If you’re not water bath canning, feel free to use fresh lemon juice instead. pour the mixture into a 5 quart stockpot or larger and bring to a boil over medium-high heat. let the mixture boil until you cannot stop the jam from boiling while you stir. it’s very important to let it get to the stage before you set your timer. once it reaches a boil that can not be stirred down, set your timer for 20 minutes. the jam will foam and rise as it boils so it’s important to stir constantly and do not walk away from the stove, be very careful during this entire process. the jam will reach a temperature over 200 degrees Fahrenheit which can cause serious burns. over the course of the 20 minutes you’ll notice the jam will start to thicken. once the timer goes off, turn off the heat, remove the plate from the freezer and drop a spoonful of hot jam onto the plate. place it back into the freezer for two minutes, take the plate back out and run your finger through the jam.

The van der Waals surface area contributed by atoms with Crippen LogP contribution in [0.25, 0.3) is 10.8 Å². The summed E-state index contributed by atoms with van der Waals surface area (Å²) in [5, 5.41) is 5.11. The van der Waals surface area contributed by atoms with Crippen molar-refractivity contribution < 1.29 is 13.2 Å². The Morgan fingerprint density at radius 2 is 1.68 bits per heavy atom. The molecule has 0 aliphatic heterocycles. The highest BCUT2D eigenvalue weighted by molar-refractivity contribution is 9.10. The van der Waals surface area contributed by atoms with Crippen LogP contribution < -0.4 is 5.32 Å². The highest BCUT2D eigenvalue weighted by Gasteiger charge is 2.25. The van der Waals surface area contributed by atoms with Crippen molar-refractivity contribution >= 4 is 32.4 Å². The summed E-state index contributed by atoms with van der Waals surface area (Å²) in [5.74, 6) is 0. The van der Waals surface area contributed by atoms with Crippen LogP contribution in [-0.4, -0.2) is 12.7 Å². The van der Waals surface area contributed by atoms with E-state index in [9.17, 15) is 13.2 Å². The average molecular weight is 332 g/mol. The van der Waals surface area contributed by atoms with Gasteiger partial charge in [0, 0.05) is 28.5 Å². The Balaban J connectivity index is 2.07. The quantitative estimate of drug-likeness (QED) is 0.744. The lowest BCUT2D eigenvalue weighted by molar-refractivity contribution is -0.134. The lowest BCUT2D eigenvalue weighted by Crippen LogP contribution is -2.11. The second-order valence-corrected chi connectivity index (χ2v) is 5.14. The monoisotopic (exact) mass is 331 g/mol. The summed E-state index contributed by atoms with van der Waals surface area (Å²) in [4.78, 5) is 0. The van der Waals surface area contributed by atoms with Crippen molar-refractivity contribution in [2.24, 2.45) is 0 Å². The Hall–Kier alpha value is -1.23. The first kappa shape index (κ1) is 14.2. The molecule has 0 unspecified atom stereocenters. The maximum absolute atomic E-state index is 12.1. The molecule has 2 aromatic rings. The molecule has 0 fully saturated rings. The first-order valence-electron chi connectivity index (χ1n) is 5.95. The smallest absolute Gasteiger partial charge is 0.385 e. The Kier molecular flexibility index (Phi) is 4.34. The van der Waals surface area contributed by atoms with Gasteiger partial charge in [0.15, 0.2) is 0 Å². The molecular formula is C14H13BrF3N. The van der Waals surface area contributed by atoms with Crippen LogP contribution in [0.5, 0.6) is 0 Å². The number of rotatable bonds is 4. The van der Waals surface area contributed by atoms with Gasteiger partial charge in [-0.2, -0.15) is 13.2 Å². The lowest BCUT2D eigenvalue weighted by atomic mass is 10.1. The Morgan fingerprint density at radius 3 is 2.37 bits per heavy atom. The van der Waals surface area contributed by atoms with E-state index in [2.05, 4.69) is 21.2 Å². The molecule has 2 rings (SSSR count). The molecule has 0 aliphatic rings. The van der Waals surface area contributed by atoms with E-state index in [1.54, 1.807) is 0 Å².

If the jam stays separated it’s ready to fill your jars. if it runs back together cook the jam for another 5 minutes and test again. once you’re ready to fill your jars use a jar funnel and a ladle to fill the hot jars, screw on the lids, let cool and store in the fridge up to two months. if you’re going to preserve the jam, use a jar lifter to remove one jar from the water bath canner and place onto a heat-safe surface.